The next bend is a 60 degree left hander at the 0.8 km point, which is marked by a wide layby on the right, which makes a good viewing point almost directly above the impressive concrete wall of the Nqweba Dam (previously the Van Ryneveld Dam). What is interesting about the dam wall is that it is a staright wall (unlike most large dams which have curved walls).

Jackal BuzzardsJackal Buzzards (Buteo rufofusco) / Photo: HBW Alive

Covering a total surface area of about 1,000 hectares when at its full capacity, bird lovers will love to spend time picking out the large variety of water bird species found in the wetlands surrounding the dam. The Nqweba Dam was constructed in 1921 and completed in 1925. It cost in the region of £450,000. The dam wall is 350m wide and 42m high. The dam is fed by the Sundays River and Gatsrivier and forms the Lower Sundays River, which runs around the town‘s historic centre.

It overflowed in 1974 causing devastating floods in the town and lower down the Sunday’s river. In 2008 it overflowed with no damage and in 2011 the dam overflowed continuously for 10 weeks after considerable rain in the catchment area.  2012 was one of the best years in the history of Graaff-Reinet with the dam overflowing for nearly 6 months.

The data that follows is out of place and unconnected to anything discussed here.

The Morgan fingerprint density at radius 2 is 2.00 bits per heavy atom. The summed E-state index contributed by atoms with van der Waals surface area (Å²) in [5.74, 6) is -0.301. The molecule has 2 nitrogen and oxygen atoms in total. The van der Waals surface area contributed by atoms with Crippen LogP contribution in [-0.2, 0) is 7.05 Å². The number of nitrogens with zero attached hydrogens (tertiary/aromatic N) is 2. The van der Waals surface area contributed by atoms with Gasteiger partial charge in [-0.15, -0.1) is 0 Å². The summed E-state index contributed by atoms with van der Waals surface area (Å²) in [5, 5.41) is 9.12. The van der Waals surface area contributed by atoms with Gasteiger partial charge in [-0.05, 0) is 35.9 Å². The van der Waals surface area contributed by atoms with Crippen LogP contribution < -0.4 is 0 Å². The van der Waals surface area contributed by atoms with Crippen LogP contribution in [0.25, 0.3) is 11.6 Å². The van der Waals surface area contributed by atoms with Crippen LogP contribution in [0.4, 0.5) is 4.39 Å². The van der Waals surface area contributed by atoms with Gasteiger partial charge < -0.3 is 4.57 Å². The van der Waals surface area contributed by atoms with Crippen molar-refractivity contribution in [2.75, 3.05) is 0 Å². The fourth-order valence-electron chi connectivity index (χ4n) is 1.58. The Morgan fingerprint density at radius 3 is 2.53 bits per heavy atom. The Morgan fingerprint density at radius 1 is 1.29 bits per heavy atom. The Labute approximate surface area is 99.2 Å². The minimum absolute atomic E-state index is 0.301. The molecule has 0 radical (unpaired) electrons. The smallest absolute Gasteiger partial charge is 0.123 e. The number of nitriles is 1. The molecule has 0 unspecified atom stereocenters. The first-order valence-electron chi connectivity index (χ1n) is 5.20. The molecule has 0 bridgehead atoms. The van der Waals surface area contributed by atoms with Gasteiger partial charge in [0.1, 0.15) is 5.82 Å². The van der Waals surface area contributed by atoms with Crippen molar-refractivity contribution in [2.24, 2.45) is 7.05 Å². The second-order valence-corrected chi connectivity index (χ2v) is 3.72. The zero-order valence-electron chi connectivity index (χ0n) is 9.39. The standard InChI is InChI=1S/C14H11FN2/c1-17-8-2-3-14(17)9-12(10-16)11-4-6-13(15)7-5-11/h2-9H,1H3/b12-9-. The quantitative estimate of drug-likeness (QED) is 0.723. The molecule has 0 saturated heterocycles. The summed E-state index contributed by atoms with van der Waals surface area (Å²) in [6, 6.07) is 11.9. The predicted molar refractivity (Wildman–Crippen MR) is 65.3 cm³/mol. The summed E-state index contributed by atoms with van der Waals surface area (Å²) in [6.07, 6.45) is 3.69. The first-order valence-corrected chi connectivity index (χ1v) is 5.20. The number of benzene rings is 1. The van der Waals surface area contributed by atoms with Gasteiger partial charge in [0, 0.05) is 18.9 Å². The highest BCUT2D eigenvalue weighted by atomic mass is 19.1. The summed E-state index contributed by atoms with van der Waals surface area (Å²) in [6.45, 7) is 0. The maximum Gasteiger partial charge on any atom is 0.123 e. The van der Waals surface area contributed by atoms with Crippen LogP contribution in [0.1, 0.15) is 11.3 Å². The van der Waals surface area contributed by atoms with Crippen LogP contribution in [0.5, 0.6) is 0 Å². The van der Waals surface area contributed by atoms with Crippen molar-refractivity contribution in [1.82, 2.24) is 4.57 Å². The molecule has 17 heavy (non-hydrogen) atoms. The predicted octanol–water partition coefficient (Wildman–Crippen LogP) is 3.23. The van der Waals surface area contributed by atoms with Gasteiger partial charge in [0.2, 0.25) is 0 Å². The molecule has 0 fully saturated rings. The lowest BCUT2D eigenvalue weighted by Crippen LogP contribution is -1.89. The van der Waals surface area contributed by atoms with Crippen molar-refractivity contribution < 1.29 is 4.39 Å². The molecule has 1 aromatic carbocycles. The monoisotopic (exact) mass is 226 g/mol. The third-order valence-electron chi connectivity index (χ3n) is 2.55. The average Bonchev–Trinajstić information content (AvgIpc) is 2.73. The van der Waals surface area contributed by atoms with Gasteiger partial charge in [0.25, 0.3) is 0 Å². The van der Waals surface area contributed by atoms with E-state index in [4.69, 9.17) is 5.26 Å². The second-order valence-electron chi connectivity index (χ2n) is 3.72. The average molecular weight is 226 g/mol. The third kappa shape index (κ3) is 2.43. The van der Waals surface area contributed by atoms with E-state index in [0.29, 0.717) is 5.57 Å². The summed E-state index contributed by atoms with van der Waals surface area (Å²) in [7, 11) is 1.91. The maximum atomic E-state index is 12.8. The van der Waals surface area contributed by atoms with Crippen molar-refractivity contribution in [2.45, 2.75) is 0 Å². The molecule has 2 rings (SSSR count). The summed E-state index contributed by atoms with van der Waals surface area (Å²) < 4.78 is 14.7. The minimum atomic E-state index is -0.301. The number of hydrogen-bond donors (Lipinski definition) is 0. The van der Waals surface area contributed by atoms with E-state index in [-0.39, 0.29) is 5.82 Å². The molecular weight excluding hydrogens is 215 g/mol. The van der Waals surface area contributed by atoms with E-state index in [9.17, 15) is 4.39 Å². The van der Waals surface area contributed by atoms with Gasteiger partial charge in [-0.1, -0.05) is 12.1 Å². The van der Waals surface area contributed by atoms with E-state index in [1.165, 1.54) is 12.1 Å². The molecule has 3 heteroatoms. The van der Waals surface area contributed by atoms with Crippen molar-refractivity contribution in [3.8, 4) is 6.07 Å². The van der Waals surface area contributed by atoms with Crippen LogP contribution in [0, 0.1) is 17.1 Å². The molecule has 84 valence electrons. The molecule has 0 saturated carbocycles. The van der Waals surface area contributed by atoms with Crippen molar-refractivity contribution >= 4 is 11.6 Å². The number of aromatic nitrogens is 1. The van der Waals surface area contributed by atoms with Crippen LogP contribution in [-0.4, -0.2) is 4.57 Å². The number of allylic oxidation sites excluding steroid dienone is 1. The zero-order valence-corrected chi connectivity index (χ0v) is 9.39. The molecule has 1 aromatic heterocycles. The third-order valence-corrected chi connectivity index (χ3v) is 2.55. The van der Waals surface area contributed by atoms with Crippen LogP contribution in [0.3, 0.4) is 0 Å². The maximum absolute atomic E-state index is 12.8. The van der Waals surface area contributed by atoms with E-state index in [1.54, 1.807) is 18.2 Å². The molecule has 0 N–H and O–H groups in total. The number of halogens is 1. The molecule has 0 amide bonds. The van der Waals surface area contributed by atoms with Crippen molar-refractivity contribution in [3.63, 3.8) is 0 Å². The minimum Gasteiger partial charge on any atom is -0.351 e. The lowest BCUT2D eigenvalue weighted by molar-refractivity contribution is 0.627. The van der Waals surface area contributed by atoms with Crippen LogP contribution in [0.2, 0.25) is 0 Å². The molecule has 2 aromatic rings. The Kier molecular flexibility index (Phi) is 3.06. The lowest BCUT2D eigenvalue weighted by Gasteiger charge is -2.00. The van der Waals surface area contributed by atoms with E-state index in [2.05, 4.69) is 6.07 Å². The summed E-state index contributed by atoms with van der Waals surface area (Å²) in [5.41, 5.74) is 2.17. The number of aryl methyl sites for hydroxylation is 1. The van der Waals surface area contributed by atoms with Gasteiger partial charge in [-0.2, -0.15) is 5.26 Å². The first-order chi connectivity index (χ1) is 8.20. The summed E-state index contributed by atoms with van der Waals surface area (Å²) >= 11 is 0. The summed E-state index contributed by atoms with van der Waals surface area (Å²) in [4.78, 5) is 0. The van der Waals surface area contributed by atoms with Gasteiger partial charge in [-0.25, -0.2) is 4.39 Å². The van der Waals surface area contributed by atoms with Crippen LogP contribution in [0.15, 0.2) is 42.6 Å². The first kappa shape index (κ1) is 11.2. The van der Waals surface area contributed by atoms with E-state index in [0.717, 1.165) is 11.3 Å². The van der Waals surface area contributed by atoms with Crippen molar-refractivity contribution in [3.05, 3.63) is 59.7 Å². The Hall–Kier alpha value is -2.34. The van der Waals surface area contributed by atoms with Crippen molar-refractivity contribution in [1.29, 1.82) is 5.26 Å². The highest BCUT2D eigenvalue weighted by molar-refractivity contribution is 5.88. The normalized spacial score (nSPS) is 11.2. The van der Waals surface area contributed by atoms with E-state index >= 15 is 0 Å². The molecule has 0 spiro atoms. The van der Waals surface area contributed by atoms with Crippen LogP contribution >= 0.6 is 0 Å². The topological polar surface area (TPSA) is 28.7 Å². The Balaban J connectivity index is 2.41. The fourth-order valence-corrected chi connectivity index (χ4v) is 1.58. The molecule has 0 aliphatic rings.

If you turn around 180 degrees and look up the mountain at this point, you will see the remains of some well constructed dry-stone walls about 20m higher than the current road. This is the original line and remains of the Van Ryneveld's Pass. Walk across the road and you will be able to follow the routing of the old road as it twists in and out of the ravines, then disappears under surface of the existing road. It is only this short section of 720m that can still be traced today. You can wall it or cycle it, but its not accessible by motor vehicle. Once the old road followed the contour of the mountain, it dropped down to a lower level which today is well below the 100% water level of the dam.

There is a short hiking trail which starts off the old road and winds through the contours at a higher level and returns to the tar road about 1 km further at the Scheepers memorial.

The road now faithfully follows the shape of the dam via a double apex left hand curve, the gently turns to the right at the 2.1 km mark. Look out for a tourist sign board on the left. An unusual monument dedicated to Gideon Scheepers tells the story of this Boer soldier.